HARTFORD— Senior forward Breanna Stewart has already put together an impressive case to be considered one of the greatest players in the history of UConn women’s basketball. On Monday night, Stewart added another feat to her impressive resume by scoring her 2,000th career point in UConn’s 97-57 win over Kansas State.
“You definitely take pride in it,” Stewart said of her accomplishment. “You don’t think about it as much now, but after my career is done, that kind of thing, just to know the kind of impact you had individually but also as part of a team.”
With her corner three-pointer in front of the UConn bench in the third quarter, Stewart became the ninth player in UConn women’s basketball to reach 2,000 career points and the first to do so since Kaleena Mosqueda-Lewis accomplished the feat last season. She is the third-fastest player to reach 2,000 points, doing so in just 117 games. Only Maya Moore (108 games) and Kerry Bascom (113) did so faster.
After only scoring eight points in the first half due to foul trouble, Stewart erupted for 11 points in the third quarter and tacked on six in the fourth to finish the night leading all scorers with 25.
Stewart first passed Renee Montgomery with a layup 3:30 into the first quarter with her 1,992nd career point. The North Syracuse, New York native would pass former teammate Bria Hartley with 8:47 left in the third quarter on another layup before reaching the 2,000-point mark.
Stewart would finish the night with 2,009 career points and sole possession of ninth place on the all-time scoring list.
“To be in the same company as those great players, that’s the biggest honor,” Stewart said.
As usual, Stewart used her versatility to her advantage against the Wildcats (3-1) to lead the Huskies (2-0) to their second win of the season. Seven of Stewart’s 25 points, including her first four, came from the free throw line. Six came from two three-pointers in four attempts. The rest came from the senior’s wide array of post moves, working in the paint against Kansas State’s 6-foot-5-inch center, Breanna Lewis.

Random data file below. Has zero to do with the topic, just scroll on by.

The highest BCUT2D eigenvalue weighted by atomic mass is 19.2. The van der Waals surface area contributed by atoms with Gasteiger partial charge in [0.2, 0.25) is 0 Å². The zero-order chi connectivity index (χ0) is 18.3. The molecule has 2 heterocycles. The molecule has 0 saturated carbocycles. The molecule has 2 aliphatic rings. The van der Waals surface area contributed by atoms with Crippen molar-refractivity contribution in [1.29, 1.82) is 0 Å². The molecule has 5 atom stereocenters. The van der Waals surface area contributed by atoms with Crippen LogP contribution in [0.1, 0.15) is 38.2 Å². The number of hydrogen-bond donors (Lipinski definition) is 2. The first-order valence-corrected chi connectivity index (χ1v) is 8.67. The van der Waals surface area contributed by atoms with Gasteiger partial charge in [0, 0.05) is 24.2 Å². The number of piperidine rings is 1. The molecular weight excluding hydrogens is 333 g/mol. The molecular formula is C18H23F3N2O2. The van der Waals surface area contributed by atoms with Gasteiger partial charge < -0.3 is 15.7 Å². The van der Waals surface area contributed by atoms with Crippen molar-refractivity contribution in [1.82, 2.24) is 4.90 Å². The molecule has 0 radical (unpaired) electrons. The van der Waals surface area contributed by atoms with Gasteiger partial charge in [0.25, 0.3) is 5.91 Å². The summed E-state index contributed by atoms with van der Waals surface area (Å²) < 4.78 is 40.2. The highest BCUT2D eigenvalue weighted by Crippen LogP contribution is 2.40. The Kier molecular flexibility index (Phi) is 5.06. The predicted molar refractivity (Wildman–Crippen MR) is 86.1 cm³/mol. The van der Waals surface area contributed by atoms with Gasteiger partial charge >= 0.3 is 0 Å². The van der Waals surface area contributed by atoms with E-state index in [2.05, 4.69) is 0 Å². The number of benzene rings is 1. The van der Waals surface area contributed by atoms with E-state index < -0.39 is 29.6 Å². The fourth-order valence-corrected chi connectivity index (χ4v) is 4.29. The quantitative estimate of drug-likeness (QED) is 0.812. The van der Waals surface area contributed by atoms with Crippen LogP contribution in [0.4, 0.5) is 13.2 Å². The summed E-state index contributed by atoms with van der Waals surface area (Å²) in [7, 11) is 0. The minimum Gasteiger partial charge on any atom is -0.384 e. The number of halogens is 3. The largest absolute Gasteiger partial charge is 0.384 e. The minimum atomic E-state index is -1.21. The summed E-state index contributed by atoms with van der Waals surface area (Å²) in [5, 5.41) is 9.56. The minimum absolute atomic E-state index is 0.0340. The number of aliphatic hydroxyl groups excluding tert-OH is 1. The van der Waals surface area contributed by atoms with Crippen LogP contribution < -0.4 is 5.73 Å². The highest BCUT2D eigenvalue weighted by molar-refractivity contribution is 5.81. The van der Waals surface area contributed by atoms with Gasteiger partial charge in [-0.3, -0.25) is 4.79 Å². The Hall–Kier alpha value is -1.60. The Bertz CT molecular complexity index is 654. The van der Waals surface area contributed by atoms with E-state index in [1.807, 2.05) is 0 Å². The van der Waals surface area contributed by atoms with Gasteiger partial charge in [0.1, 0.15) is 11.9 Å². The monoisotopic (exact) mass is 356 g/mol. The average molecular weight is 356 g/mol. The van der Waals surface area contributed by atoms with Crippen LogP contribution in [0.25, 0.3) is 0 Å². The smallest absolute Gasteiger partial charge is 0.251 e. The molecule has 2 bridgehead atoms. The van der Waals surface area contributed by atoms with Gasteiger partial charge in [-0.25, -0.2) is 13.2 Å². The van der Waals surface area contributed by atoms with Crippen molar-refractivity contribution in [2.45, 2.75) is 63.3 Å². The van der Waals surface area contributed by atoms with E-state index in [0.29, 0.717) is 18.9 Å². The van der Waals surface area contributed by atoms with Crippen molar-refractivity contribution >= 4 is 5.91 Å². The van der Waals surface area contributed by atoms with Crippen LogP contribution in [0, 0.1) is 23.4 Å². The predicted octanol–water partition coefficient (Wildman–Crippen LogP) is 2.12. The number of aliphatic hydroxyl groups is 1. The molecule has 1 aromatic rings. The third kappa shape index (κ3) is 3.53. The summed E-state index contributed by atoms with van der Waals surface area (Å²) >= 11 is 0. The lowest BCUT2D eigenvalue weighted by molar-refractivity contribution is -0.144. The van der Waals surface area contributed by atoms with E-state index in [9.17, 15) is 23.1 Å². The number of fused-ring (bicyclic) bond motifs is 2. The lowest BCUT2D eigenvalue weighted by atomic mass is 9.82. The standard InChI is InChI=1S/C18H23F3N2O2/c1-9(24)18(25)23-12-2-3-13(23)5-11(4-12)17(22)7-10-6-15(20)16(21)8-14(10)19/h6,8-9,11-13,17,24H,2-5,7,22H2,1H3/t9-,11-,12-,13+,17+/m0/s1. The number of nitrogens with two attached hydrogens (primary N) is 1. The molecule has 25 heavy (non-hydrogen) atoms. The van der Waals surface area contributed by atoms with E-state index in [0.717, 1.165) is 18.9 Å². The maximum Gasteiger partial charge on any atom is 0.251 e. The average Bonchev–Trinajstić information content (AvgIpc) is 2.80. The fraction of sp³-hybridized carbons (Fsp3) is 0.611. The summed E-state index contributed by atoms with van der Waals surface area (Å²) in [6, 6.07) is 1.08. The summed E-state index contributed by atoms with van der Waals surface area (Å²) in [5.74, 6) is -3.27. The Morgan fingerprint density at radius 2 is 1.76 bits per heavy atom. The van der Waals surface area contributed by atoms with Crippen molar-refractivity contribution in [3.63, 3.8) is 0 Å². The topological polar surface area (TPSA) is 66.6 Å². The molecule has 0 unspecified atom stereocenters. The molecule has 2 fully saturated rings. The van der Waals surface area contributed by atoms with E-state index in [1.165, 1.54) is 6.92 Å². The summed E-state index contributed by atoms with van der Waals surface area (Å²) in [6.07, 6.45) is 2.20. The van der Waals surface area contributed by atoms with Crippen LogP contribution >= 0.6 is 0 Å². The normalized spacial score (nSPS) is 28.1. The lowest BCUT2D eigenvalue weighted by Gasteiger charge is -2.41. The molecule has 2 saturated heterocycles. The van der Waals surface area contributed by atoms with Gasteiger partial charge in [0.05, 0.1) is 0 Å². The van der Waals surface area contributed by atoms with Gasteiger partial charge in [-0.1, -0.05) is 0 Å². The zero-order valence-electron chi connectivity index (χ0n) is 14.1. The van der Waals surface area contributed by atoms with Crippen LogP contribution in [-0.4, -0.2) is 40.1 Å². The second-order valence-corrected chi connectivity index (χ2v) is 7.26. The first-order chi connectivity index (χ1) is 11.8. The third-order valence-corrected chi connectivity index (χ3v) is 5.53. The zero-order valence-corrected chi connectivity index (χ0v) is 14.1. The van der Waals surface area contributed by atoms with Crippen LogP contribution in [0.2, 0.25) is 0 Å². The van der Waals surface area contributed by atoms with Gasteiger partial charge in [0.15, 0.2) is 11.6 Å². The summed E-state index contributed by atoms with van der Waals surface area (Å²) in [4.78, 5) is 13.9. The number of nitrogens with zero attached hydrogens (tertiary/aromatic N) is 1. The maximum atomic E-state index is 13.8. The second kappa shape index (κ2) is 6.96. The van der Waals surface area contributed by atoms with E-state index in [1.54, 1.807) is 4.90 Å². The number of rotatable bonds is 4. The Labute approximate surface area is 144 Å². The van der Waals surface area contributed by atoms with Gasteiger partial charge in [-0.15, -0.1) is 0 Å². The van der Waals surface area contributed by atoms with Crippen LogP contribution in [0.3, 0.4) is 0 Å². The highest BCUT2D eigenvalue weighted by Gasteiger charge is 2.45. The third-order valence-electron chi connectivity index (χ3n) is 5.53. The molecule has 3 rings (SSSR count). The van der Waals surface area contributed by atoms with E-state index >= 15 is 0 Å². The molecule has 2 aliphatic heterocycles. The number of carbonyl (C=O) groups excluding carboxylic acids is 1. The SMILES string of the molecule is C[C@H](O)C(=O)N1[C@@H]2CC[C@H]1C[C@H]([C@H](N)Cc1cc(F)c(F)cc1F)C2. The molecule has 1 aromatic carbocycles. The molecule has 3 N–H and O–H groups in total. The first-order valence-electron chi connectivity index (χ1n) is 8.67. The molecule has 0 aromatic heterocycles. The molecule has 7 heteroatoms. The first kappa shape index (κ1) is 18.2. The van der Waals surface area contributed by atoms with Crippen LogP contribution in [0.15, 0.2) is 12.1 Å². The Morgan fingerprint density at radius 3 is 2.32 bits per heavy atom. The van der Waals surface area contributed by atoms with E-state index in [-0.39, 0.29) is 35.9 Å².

“You score 2,000 points when you average 15 shots a game, that’s pretty good,” head coach Geno Auriemma said of Stewart. “And yet, the thing that I like about her the most is the intangibles in addition to the points…She’s always been a little bit of a rebounder. She’s always been a good passer. She’s always wanted to block shots… It’s hard to get more stuff into a stat sheet than she gets.”
Stewart put those intangibles on display against the Wildcats.
On top of leading all scorers, Stewart finished with eight rebounds, five assists, three blocks and three steals in 31 minutes.
“It’s definitely a nice little stat line. I should be having a double-double basically,” Stewart said. “If I can maintain the assists, keep them high and that kind of thing. Just all around game. That’s what you want to see as a player individually and even for your other teammates.”
Just two games into her senior season, Stewart has plenty of time to finish writing her legacy. However, what she has already accomplished is impressive within itself.
Stewart is the only player in program history to be named the Final Four Most Outstanding Player three times. She has won the Associated Press National Player of the Year award twice and has been a first-team All-American each of the last two seasons, just to name a few.
She has lost just five games in her four seasons in Storrs, and has a chance to be a part of the first senior class in college basketball to win four-straight national championships.
Despite all of her success and accolades, Stewart has her mind set on improving and cementing her legacy as one of greatest in program history next to Moore and Diana Taurasi while hoping to lead her team to another title.
“She asks a lot of questions, which never used to happen, because she’s seeing thing and she’s trying to get better everyday. There’s not a day that goes where she’s not trying to figure out a way to get better,” Auriemma said of Stewart. “She’s playing really really well right now…She just has the wherewithal to do things when you need them done, and that’s kind of the same as Maya did, [Diana Taurasi] did and all the great ones.”